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*National Pi Day is marked on this date in 1988. This is an annual celebration of the mathematical constant π (pi). In 2009, the United States House of Representatives supported the designation of Pi Day.
Symbolically this celebrates the discovery of the Ishango bone, perhaps the oldest mathematical artifact in existence. The Ishango bone is a bone tool, dated to the Upper Paleolithic era. It is a dark brown length of bone, the fibula of a baboon with a sharp piece of quartz affixed to one end. It was first thought to be a tally stick, as it has a series of what has been interpreted as tally marks carved in three columns running the length of the tool. More scientists have suggested that the groupings of notches indicate a mathematical understanding that goes beyond counting. The artifact was first estimated to have originated between 9,000 BC and 6,500 BC. However, the dating of the site where it was discovered was re-evaluated, and it is now believed to be more than 20,000 years old.
Discovered in 1960 by Belgian archeologist Jean de Heinzelin de Braucourt while exploring the (then) Belgian Congo. It was discovered in the area of Ishango near the Semliki River. Part of Lake Edward it empties into the Semliki, which forms part of the headwaters of the Nile River (now on the border between modern-day Uganda and Congo). The bone was found among the remains of a small community that fished and gathered in that area of Africa. The settlement had been buried in a volcanic eruption.
Some scientists believe the three columns of asymmetrically grouped notches imply that the implement was used to construct a numeral system. The central column begins with three notches and then doubles to 6 notches. The process is repeated for the number 4, which doubles to 8 notches, and then reversed for the number 10, which is halved to 5 notches. These numbers may not be purely random and instead suggest some understanding of the principle of multiplication and division by two.
The bone may therefore have been used as a counting tool for basic mathematical procedures. Furthermore, the numbers on both the left and right column are all odd numbers (9, 11, 13, 17, 19 and 21). The numbers in the left column are all of the prime numbers between 10 and 20 (which form a prime quadruplet), while those in the right column consist of 10 + 1, 10 − 1, 20 + 1 and 20 − 1. The numbers on each side column add up to 60, with the numbers in the central column adding up to 48.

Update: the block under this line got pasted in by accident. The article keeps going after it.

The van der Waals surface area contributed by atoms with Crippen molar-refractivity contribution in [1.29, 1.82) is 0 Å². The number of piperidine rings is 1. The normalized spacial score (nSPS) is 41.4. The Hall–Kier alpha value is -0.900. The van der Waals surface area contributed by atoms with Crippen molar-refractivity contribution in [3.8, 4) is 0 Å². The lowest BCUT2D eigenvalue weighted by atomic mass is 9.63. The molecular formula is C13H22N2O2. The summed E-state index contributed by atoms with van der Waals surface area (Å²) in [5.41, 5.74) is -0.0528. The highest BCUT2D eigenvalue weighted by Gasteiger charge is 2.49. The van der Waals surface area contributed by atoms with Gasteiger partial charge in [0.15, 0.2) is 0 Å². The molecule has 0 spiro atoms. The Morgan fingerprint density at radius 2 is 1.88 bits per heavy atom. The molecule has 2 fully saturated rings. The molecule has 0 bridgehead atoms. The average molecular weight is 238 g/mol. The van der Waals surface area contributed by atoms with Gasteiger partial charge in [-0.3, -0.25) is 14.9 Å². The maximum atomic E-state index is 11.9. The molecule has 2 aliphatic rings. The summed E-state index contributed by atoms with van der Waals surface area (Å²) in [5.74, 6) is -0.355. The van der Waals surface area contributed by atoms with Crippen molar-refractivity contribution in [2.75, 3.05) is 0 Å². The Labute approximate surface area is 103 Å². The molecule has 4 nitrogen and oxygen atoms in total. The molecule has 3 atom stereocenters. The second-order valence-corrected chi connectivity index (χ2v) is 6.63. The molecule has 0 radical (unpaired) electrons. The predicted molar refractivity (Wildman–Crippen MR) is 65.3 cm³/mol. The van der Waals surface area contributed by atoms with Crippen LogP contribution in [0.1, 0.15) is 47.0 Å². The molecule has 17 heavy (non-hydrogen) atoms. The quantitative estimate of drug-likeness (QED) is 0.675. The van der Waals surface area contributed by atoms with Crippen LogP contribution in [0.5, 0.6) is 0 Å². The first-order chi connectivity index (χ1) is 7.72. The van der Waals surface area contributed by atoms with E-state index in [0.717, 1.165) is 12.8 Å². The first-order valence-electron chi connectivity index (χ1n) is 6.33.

In the book How Mathematics Happened: The First 50,000 Years, Peter Rudman argues that the development of the concept of prime numbers could have come about only after the concept of division, which he dates to after 10,000 BC, with prime numbers probably not being understood until about 500 BC. He also writes "no attempt has been made to explain why a tally of something should exhibit multiples of two, prime numbers between 10 and 20, and some numbers that are almost multiples of 10."
Alexander Marshack examined the Ishango bone microscopically, and concluded that it may represent a six-month lunar calendar; but Judy Robinson debates that Marshack over interprets the data and that the evidence does not support lunar calendars. Claudia Zaslavsky has suggested that this may indicate that the creator of the tool was a woman, tracking the lunar phase in relation to the menstrual cycle.
The Ishango bone is on permanent exhibition at the Royal Belgian Institute of Natural Sciences, Brussels, Belgium.
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